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hi all, i am trying to develop a network module which interacts with a userspace program( there is lot of data so all operations cant be moved to kernel space). ...
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  1. #1
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    can pipes be used in a network module??


    hi all,
    i am trying to develop a network module which interacts with a userspace program( there is lot of data so all operations cant be moved to kernel space).

    callusermodhelper is an option but it invokes the userspace process again and again ( which needs a lot of setup time so it will slow down things).so,can the communucation be achieved through a pipe(if possible) with user process always in memory waiting for request from kernel and reply accordingly?

    or is there any other mechanism through which this functionality can be achieved ?

    thanks in advance.

  2. #2
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    One way I know that works...

    I have solved a similar requirement by adding the character driver attributes to a network driver. That way I could use standard open() close() and ioctl() calls to the driver. If I needed fast access to data from the driver to user space I used mmap() to setup a shared memory region.

    I don't know about setting up a pipe but you will probably find that the pipe API is not accessible in a meaningful way on the kernel side.

    Hope this helps.

    Cheers!!

  3. #3
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    Quote Originally Posted by bloggins666 View Post
    I have solved a similar requirement by adding the character driver attributes to a network driver. That way I could use standard open() close() and ioctl() calls to the driver. If I needed fast access to data from the driver to user space I used mmap() to setup a shared memory region.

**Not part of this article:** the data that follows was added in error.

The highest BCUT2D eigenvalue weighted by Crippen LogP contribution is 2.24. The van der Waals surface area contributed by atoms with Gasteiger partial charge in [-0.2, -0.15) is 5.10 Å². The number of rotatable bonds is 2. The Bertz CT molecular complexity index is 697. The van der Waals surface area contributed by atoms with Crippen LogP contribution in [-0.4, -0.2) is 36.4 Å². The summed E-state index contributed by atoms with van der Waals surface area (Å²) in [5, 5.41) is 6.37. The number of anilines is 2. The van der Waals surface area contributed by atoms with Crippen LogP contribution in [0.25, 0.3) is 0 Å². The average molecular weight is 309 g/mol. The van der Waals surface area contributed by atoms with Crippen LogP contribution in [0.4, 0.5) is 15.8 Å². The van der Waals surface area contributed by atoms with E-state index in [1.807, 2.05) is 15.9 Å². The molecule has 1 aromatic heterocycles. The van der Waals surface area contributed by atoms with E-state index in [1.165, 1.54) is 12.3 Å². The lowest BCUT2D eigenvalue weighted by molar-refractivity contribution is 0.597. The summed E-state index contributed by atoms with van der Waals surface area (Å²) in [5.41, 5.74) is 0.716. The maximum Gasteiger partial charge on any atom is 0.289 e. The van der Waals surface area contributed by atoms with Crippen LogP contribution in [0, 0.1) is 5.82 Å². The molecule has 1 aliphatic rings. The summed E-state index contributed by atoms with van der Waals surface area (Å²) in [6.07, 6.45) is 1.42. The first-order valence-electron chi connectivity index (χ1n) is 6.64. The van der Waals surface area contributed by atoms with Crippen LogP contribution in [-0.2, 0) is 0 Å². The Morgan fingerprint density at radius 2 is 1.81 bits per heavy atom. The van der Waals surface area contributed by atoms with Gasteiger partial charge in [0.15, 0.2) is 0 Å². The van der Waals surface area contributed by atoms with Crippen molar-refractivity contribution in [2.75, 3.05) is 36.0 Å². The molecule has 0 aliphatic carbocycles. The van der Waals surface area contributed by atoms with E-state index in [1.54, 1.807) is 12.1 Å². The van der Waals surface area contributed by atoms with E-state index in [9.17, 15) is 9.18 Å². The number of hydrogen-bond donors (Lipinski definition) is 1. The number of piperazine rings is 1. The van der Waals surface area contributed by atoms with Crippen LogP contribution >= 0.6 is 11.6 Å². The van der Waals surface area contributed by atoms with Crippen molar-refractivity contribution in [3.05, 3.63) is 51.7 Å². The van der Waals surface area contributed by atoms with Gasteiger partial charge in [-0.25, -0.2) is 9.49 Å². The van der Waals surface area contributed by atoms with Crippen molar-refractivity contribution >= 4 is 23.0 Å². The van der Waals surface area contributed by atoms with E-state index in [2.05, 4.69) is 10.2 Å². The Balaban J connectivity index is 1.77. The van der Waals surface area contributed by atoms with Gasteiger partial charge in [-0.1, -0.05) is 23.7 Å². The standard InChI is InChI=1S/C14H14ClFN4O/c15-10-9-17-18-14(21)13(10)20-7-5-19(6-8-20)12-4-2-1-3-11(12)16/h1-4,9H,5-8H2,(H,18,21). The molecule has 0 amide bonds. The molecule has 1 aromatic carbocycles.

I don't know about setting up a pipe but you will probably find that the pipe API is not accessible in a meaningful way on the kernel side.

    Hope this helps.

    Cheers!!
    can u elaborate how to add character driver attributes to network driver( i am not able to undestand how to use it , confused about init module function for char and network device in same module)

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  5. #4
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    Adding character device attributes...

    You need to lookup the various kinds of kernel modules. One is a character device, the one you are working on is a network device.

    In the "probe" function of your network module, once the code has decided that the device it is looking at is the correct one, you need to allocate the character device structures and register with the kernel as a character device. The functions to do this are "alloc_chrdev_region()" and "cdev_add()".

    Once you have done this the device will appear in the "/proc/devices" list and you can use the "mknod" command to create the device entry under "/dev".

    Once you have the "file" entry under "/dev", you can go ahead and use the normal file commands open(), close(), ioctl() and mmap() etc... to access your module. I'm leaving out volumes here but you can find the details of these steps on the web.

    Cheers!!

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    One method...

    You can create an IOCTL inside your module that calls one of the sleep functions in the kernel API like wait_event() or wait_event_interruptible(). You create a thread in your user space application that calls this IOCTL so that the thread will go to sleep as soon as it calls this IOCTL. In your driver at your receive data function, when you receive data that you are interested in, you call the wake_up() or wake_up_interruptible() function.